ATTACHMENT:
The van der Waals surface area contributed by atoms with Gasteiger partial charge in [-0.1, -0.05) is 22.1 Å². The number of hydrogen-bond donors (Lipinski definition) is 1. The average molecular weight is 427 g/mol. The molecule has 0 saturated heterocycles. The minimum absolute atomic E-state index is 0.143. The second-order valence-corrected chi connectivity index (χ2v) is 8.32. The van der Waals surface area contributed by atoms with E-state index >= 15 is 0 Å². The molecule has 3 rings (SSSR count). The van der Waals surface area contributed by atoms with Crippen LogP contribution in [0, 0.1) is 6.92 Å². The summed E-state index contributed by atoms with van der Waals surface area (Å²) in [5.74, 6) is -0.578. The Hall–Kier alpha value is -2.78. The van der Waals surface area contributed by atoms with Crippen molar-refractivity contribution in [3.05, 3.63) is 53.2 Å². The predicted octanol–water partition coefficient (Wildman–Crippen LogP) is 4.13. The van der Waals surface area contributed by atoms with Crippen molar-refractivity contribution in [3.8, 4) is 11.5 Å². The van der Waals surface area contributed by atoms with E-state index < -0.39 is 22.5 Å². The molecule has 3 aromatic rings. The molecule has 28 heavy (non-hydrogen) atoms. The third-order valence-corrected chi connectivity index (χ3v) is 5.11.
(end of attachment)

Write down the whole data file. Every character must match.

The van der Waals surface area contributed by atoms with Gasteiger partial charge in [-0.1, -0.05) is 22.1 Å². The number of hydrogen-bond donors (Lipinski definition) is 1. The average molecular weight is 427 g/mol. The molecule has 0 saturated heterocycles. The minimum absolute atomic E-state index is 0.143. The second-order valence-corrected chi connectivity index (χ2v) is 8.32. The van der Waals surface area contributed by atoms with E-state index >= 15 is 0 Å². The molecule has 3 rings (SSSR count). The van der Waals surface area contributed by atoms with Crippen LogP contribution in [0, 0.1) is 6.92 Å². The summed E-state index contributed by atoms with van der Waals surface area (Å²) in [5.74, 6) is -0.578. The Hall–Kier alpha value is -2.78. The van der Waals surface area contributed by atoms with Crippen molar-refractivity contribution in [3.05, 3.63) is 53.2 Å². The predicted octanol–water partition coefficient (Wildman–Crippen LogP) is 4.13. The van der Waals surface area contributed by atoms with Crippen molar-refractivity contribution in [3.8, 4) is 11.5 Å². The van der Waals surface area contributed by atoms with E-state index < -0.39 is 22.5 Å². The molecule has 3 aromatic rings. The molecule has 28 heavy (non-hydrogen) atoms. The third-order valence-corrected chi connectivity index (χ3v) is 5.11.